Korea Polar Research Institute
Korea Polar Research Institute has opened a web page in May 2014, (http://www.arctic.or.kr), to provide all sorts of arctic related information in Korean. The webpage introduces organizations and groups involved in arctic activities as well as scientific activities. South Korea was granted an observer status in the Arctic Council in 2013, from when interest in the Arctic has been rapidly growing among the Korean government and the general public. The web page, "Arctic N", can satisfy the curiosity of the people by providing systematically organized Arctic information.
There was a photo exhibition showing Arctic tundra in Seoul in April 2014. In this exhibition photos concerning, the Arctic plants, animals, and research activities in Ny-Ålesund (Svalbard), Council (Alaska), Cambridge Bay (Canada), and Zackenberg (Greenland), were displayed. The public enjoyed viewing the Arctic photos which were absolutely different from the perspective that many have in South Korea.
Figure 1. Front page of "Arctic N".
Figure 2. Photo exhibition: Arctic tundra.
New research project in Svalbard (PI: Yoo Kyung Lee)
A new research project based on the Arctic Dasan Station in Svalbard has been initiated in 2014 by Korea Polar Research Institute. KOPRI research groups and other teams from several universities and institutes studied the glacier foreland ecosystem of Midtre Lovénbreen. The glacier foreland was surveyed by the French team 10 years ago. We repeated vegetation survey in the same sampling sites, studied by the French team, with the French and Norwegian groups in the same manner. In addition, soil samples were collected to study soil organic carbon, microbial community, plants metabolites, and fatty acids composition in the glacier foreland. Since the whole area of the glacier foreland in Midtre Lovénbreen had been investigated, we expect to see the development and changes in soil properties and biological components along the microtopography as well as soil age (glacier retreat period). Ultimately, we are aiming to produce maps for soil organic carbon stock and microbial community in this glacier foreland through multivariate analyses and modelling approaches. Furthermore, the experiments on the CO2 and CH4 between the atmosphere and permafrost have been continuously operated on Amundsen-Nobile Climate Change Tower through collaboration with CNR in 2014.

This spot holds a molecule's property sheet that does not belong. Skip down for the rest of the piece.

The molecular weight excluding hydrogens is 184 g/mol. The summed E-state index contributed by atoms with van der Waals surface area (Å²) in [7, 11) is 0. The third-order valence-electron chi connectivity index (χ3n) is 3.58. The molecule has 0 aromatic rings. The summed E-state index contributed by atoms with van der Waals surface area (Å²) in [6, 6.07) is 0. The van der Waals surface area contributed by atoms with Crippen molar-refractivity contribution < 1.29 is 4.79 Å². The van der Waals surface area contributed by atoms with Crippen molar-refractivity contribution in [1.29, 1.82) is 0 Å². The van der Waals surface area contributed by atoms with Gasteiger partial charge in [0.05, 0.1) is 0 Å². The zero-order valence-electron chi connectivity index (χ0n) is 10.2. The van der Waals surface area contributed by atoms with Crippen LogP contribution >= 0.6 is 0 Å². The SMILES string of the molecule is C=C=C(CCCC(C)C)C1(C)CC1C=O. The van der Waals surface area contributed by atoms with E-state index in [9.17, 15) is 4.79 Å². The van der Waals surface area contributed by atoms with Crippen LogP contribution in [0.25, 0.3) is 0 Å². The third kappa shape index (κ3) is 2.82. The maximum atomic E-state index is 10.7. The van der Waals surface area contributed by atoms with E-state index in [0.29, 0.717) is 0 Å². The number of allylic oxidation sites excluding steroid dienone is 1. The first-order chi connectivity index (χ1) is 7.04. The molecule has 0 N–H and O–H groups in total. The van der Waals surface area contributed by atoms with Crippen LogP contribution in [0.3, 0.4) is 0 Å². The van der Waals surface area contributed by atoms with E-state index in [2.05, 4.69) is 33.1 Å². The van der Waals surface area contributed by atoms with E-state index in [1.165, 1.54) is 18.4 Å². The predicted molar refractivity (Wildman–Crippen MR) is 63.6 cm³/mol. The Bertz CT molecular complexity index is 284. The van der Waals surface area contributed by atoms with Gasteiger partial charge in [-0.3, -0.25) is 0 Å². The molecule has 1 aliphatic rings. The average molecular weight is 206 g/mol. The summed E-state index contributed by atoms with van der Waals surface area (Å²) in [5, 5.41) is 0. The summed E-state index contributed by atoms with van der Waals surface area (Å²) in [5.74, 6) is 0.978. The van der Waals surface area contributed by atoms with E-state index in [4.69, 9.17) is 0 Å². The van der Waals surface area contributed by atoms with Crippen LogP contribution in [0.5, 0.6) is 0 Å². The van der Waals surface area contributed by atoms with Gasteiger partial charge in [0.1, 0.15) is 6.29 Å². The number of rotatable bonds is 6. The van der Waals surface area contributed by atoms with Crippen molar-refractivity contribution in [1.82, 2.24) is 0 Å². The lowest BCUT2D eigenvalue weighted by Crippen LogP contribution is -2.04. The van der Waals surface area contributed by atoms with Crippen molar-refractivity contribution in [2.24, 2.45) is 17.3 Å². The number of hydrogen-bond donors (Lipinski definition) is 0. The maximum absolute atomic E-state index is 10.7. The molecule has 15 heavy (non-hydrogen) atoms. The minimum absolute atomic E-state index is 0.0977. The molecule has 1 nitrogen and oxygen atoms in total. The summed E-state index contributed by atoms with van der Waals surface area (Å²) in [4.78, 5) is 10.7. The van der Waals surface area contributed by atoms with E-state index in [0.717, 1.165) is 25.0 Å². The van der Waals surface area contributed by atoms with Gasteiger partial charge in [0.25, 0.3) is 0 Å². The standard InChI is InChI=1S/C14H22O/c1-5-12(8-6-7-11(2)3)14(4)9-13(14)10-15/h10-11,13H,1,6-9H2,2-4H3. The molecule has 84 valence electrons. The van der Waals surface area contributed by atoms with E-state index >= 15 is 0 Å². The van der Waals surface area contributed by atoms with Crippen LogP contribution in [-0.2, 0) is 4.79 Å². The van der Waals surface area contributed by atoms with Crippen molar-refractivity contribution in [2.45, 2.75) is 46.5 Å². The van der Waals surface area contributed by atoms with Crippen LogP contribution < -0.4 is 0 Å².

Figure 3. Soil sampling and vegetation survey sites in Midtre Lovénbreen glacier forefield.
Figure 4. Field measurements (site selection, soil sampling, and vegetation survey).
CAPEC Project (PI: Bang Yong Lee)
The CAPEC (Circum Arctic Permafrost Environment Change Monitoring) Project, supported by Korea Ministry of Science, ICT and Future Planning, has been continued since 2011. Through this project, we plan to establish Arctic monitoring nodes to study environmental changes and develop the state-of-the-art observation techniques for terrestrial permafrost region. This monitoring project includes atmosphere-pedosphere-biosphere monitoring system with Ubiquitous Sensor Network (USN) and GPS monitoring. The research aims of this project are (1) to understand the correlation between carbon dioxide (CO2) fluxes and soil properties; (2) to estimate the contribution of microbial respiration, and plant photosynthesis and respiration to the CO2 production from soil; (3) to understand the geophysical and mechanical behavior of frozen ground correlated with environmental change. On the basis of the CAPEC project, we had two Arctic explorations this spring and summer: Council, Alaska; and Cambridge Bay, Canada.
CAPEC project in Council, Alaska
We operated the eddy-covariance flux system and 4-component radiometer at the Council site, during the summer period to monitor NEE (Net Ecosystem Exchange of CO2) over Alaskan permafrost region. Furthermore, methane (CH4) flux was measured in July for the first time at the site. Spatial variation of NEE was also measured using a manual chamber system with 9×9 grids on a monthly basis from July to September. In addition, thaw depths at multiple points were manually measured using a probe once in July, August, and September. Likewise, plant activity was monitored using a camera and NDVI sensors throughout the year. Multiple 1-m depth soil cores were sampled to investigate microbial community structure and organic matter composition at several points.
Figure 5. Eddy covariance system for green-house-gas (CO2, CH4, H2O) flux measurement at Council, Alaska.
Figure 6 .Soil coring activity at Council, Alaska in July, 2014.
CAPEC project in Cambridge Bay, Canada
For long-term monitoring of CO2 and energy exchanges between the atmosphere and the ecosystem at the site, eddy covariance flux system together with a net radiometer has been operated on a tower of Environment Canada since 2012 (69o7'47.7"N, 105o3'35.3"W). In 2014, heat flux plate (8 cm depth) and 4 temperature sensors (2, 3, 4, 6 cm depth) were installed around 5 m apart from the flux system to calculate heat exchange between air and soil. In addition, we have been continuously measuring black carbon concentration by an aethalometer since 2013.
To investigate the effects of increasing temperature and precipitation in arctic tundra, we have continued the climate manipulation experiment since 2012. This year, we just maintained climate manipulation treatments (open top chambers and watering per week) from middle June to late September with a help from Hamlet of Cambridge Bay. In July 19, there were extremely strong winds on the field site, thus, all OTCs were blown away or broken again like last year. We visited Cambridge Bay and fixed OTCs by using anchors and rope to protect them from strong wind.
Figure 7. Installation of the heat flux plate and soil temperature sensors in June 2014.
Figure 8. Fixing open top chambers from strong wind.
Report prepared by Yoo Kyung Lee ( email@example.com).